Five Museums to Inspire Your Next Feature

by Christina K. Holmes

  1. Louisiana Museum of Modern Art Humblebaek, Denmark.

Fancy a trip abroad to get the creative juices flowing? Look no further than a small city north of Copenhagen on the Danish-Swedish border. A modern art museum on the shores of the Oresund Sound, the Lousiana museum was founded by an expert beekeeper that named the museum after not one but three of his wives, all named Louise. Between the peaceful Scandinavian setting, the expressionist paintings, and the history of its founder, there are plenty of stories to be had.

  1.    The Museum of Jurassic Technology Los Angeles, CA

Chockfull of curiosities that will make you do a double take, this museum is any steampunker’s dream. Need a little horror in your life?  Craving a more macabre tone for your scenes? These science, natural history, and philosophy-focused object d’art will do the trick. While you’re there, have a cup of Georgian tea in the Tula Tea Room on the roof adjacent to an open space full of chattering birds perched in birdcages. It might just be the creepiest place to scrawl away some notes on your next screenplay.

  1.    The Costume Institute at the Met New York, New York

The Met Gala may be fashion’s biggest night, but it’s also raised a lot of money for the Anna Wintour Costume Center at the Met Museum, which houses the collection of the Costume Institute.  Walking through this darkened wing of the Met, each costume is lit dramatically with stage lights, highlighting opulent fabrics and angled structures. This room is the perfect place to imagine your next character. Would they have worn an embroidered dress in King Louis XIV’s Versailles? Or perhaps they prefer to go clubbing at a Miami hot spot in their Versace getup. Either way, this is a great place to imagine who your next characters are.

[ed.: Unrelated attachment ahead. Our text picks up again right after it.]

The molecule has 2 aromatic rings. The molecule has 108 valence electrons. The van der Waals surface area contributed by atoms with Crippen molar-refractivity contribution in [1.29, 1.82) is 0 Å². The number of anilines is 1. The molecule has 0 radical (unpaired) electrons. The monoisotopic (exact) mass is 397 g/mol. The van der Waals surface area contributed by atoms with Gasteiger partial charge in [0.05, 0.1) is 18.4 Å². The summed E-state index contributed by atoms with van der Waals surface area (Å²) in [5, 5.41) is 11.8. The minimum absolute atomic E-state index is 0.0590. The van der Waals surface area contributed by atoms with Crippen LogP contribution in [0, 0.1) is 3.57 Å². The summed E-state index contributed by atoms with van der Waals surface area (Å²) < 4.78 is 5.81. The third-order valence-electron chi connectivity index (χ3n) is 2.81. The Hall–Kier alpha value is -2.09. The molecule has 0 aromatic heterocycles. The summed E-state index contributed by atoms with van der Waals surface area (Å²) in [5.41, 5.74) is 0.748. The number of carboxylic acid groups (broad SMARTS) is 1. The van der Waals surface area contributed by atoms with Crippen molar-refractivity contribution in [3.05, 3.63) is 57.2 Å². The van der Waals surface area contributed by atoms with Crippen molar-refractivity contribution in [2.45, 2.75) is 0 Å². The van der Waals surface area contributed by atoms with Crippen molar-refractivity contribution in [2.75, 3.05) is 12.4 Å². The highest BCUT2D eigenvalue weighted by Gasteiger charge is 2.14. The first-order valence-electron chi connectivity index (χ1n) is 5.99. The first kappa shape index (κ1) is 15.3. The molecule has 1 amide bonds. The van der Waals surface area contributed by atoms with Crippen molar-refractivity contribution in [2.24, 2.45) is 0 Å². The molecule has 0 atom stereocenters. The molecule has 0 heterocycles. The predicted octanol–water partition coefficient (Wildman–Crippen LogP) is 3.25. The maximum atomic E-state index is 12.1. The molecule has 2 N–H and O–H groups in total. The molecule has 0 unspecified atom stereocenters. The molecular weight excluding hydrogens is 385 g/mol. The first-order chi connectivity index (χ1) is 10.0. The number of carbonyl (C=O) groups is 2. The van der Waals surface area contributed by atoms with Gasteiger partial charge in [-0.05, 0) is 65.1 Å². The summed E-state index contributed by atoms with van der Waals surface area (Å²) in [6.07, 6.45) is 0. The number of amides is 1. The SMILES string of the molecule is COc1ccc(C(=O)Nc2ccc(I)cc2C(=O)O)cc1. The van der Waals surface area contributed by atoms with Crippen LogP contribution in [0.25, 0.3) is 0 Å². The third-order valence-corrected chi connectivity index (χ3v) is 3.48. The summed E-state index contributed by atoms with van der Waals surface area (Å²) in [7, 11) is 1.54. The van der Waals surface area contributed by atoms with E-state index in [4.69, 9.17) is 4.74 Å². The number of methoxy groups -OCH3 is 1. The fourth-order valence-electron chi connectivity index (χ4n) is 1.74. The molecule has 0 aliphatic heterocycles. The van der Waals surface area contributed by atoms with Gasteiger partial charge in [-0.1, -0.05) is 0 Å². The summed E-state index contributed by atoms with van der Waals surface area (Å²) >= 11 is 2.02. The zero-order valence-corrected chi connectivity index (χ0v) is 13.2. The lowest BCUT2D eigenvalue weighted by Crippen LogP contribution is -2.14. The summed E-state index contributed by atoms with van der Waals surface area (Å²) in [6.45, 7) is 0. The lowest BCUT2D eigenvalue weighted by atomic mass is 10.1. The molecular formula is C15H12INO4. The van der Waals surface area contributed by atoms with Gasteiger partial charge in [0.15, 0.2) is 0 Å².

1.    The Newseum. Washington, D.C.

For the politically-minded filmmakers out there, why not check out The Newseum in D.C.? Boasting to be an institute to promote freedom of expression and the First Amendment, this museum has many interesting journalism-focused exhibits. You’ll see all the top media players – New York Times, Newscorp, ABC – sponsor exhibits on things ranging from the FBI to ethics in journalism. Also of note: The Berlin Wall Gallery.  A piece of history that reminds us of what suppression of information really means and there’s always a good story in that.

  1.    The Getty Center Los Angeles, CA

The Getty is the world’s richest art institution and as it’s in the heart of the home of most of the world’s screenwriters, it earned a spot on the list easily. An exit off the 405 and a ride up in a cable car gets you to an incredible architectural feat with views for days. Its expansive collection of art and photography is top-rated, and walking around the beautiful gardens is a perfect way to mediate on your next feature, or even sit on a bench among outdoor sculptures and blooming roses to start the writing processes. Best of all, since we know screenwriters tend to be on a budget: it’s free.

 

Christina K. Holmes served as a strategist for several tech companies before realizing writing for the screen was her true calling. She received her certificate from the UCLA school of Theater, Film and Television’s Professional Program in Screenwriting in 2016 and has been living and writing in Los Angeles since.

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